In support of these materials, the Soviet press began, from the very first days of the war, to publish letters of German soldiers killed or wounded during the hostilities. These materials, as well as publications about the military operations of our army, had to convince the population of the quick victory of our people over the fascist invaders and create a bright and expressive image of the enemy. Of these, Soviet citizens learned that defeatism  reigned in the enemy’s army. Such a well-established military machine in the battles with all of Europe as the German army, judging by the publications of Soviet newspapers, was characterized by such deep flaws as the lack of military discipline, weakness and cowardice of the military , fear of military hardship and deprivation , failures food supply , and the moral climate among German soldiers was depressing .
The letters painted vivid pictures of the hopelessness and despair of the soldiers of the German army, who encountered in the battle with such an unbeatable enemy as the Red Army was. So, from the very first days of the war, the Germans realized that “the Red Army is armed with equipment that is in no way inferior to ours” , “the Russians are better and more reliably dressed up for the winter ... They bear the difficulties of campaigns better ... The commanders are brave and have more experience” [26 ], and the servicemen of the German army without tanks “Not soldiers, but some shy rabbits” . Judging by the letters home, German soldiers often had to starve and experience other hardships and deprivations of camp life . In reality, the soldiers of the German army sent letters home of a completely different content and character . Brought up by the German propaganda system on a sense of racial superiority, German soldiers treated the population of the USSR as a tribe of "subhuman" and, accordingly, wrote about this to their relatives and friends . That is what is possible, and it was necessary to tell the readers of Pravda. So that they know that it’s not with the “fearful rabbits” that they have to fight, but with people who just don’t consider them to be people and bring them death, destruction and slavery worse than they were in Ancient Rome.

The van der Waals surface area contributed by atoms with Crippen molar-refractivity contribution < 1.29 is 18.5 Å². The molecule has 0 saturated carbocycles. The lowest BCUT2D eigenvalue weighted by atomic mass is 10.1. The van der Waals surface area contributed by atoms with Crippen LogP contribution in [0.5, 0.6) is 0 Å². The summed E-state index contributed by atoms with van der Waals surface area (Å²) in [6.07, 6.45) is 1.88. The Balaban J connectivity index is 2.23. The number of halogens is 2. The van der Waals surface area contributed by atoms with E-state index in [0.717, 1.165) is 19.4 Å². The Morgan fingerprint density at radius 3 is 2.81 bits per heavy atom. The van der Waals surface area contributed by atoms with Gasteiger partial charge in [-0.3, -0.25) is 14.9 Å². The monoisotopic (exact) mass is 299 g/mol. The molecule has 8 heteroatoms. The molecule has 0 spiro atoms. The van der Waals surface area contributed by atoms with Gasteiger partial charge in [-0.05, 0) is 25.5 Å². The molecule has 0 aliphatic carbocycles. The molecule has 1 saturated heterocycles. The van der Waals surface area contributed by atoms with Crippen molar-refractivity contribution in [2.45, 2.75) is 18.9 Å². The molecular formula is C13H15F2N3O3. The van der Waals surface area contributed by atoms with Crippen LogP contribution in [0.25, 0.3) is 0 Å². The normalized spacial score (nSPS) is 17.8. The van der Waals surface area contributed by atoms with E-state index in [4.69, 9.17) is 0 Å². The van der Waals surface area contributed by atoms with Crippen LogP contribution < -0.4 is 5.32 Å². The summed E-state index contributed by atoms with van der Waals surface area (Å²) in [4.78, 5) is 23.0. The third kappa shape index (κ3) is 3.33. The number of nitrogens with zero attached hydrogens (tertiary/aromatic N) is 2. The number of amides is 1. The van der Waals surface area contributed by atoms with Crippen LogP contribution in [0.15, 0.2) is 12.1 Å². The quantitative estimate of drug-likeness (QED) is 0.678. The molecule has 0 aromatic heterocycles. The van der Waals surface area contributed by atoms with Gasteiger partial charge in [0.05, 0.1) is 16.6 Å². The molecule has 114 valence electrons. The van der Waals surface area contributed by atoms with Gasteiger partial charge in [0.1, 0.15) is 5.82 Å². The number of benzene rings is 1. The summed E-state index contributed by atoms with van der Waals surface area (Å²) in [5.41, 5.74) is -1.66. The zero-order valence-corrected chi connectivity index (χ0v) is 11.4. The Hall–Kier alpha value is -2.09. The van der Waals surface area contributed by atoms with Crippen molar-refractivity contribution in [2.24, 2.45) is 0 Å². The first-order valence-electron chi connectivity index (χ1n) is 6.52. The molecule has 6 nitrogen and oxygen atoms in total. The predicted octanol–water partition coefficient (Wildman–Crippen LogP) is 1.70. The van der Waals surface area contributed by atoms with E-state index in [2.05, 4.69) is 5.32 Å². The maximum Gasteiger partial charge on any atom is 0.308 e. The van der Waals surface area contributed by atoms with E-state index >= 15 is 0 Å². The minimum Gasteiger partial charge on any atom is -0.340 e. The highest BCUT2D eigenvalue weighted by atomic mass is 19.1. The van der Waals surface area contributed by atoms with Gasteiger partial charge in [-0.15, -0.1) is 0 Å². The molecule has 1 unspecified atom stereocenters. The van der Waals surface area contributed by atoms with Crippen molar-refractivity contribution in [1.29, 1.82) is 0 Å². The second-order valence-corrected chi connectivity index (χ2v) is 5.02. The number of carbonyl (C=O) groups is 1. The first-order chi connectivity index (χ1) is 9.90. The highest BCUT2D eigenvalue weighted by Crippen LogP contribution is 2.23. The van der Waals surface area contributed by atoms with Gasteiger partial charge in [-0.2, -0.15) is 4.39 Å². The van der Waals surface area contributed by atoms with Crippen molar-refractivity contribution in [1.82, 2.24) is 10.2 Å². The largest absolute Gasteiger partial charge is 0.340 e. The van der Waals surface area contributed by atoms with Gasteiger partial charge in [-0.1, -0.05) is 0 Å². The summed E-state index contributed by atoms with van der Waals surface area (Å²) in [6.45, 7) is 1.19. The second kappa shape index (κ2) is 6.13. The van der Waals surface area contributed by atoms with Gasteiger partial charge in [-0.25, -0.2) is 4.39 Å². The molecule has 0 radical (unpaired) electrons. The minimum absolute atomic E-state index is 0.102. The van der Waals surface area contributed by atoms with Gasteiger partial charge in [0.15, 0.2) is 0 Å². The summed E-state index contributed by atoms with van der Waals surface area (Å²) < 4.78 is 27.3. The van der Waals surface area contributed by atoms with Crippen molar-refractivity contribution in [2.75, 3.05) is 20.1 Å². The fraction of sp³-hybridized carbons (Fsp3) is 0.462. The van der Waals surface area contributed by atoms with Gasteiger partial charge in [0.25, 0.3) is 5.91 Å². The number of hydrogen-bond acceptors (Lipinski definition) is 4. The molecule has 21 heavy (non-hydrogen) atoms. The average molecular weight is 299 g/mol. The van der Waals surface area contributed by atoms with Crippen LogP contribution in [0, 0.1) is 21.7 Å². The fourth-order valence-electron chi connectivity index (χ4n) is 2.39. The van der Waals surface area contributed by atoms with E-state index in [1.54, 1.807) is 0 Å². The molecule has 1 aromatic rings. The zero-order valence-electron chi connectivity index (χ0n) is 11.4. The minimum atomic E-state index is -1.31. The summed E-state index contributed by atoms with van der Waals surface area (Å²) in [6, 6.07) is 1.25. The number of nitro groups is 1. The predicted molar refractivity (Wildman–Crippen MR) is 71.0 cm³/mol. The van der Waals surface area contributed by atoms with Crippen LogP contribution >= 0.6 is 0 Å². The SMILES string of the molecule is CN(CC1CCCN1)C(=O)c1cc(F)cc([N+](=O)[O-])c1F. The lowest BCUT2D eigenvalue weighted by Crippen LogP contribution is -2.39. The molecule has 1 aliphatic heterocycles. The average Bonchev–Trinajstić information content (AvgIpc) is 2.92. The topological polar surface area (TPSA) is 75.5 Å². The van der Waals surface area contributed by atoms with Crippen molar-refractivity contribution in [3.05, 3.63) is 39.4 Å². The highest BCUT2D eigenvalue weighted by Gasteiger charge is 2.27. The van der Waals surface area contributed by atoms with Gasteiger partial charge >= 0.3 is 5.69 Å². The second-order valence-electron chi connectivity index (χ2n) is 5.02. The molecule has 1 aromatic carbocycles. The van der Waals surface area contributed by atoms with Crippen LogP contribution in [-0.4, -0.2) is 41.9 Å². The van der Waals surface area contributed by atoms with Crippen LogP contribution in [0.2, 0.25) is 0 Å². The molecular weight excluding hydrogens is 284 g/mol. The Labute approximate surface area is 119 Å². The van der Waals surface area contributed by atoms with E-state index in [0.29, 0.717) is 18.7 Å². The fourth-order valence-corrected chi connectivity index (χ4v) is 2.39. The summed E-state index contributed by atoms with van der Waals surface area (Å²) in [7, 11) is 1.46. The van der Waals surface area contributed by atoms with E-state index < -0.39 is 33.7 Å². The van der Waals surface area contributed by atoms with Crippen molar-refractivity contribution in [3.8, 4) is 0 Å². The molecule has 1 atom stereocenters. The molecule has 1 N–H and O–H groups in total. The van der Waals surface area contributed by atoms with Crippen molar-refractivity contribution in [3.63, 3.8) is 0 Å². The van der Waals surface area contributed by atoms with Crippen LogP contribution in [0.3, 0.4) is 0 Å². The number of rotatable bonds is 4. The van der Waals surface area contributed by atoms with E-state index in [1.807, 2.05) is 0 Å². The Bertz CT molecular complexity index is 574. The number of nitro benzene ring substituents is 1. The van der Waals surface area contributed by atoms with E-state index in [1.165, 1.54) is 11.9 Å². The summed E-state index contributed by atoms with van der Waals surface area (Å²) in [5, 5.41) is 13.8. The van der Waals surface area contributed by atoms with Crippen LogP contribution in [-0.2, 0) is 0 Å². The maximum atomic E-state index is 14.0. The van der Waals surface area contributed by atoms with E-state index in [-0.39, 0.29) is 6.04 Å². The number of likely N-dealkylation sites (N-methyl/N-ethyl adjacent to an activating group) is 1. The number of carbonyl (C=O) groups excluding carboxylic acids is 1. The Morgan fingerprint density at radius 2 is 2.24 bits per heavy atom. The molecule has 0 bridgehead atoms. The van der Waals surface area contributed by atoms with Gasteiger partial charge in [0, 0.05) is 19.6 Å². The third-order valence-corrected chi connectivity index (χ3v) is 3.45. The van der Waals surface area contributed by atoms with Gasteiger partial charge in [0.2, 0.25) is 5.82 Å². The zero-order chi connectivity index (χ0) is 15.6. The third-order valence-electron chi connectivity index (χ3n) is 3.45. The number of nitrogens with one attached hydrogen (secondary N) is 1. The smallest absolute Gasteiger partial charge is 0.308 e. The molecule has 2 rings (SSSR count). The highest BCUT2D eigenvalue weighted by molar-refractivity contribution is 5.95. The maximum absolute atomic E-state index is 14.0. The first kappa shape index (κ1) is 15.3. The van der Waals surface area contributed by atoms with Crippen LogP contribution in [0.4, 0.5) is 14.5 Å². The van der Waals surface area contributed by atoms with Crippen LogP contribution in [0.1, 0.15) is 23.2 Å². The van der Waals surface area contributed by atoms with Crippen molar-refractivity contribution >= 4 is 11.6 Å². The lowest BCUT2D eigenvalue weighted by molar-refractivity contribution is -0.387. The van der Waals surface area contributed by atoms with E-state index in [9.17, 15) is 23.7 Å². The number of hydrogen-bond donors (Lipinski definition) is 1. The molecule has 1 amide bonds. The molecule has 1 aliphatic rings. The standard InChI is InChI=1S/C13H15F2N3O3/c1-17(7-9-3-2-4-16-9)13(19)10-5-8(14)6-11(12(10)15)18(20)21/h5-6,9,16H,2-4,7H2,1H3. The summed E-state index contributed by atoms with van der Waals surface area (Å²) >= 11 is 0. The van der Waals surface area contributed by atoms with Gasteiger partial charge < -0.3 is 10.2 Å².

In the 1943 year after the decisive Stalingrad battle, the pessimism of the letters of the German military in Soviet newspapers increased even more . The soldiers of the German army were simply driven to despair, and were forced to eat dogs and cats . But it is unlikely that such letters would be missed by the German postal censorship. And then the question is - why did they write them then? And after all, everyone knew that we have censorship and should be with the Germans. And then suddenly such letters ... But what about the German Gestapo then?
Interestingly, the analysis of the frequency of these materials allows us to conclude that the peak of the publication of letters from German soldiers in the Soviet press fell on 1941-1942, i.e. for the most difficult period for our army. In 1943, the letters of the Germans were printed less and less, and at the end of the war they disappeared from the pages of the Soviet press altogether, giving way to oral testimony by captured soldiers of the German army.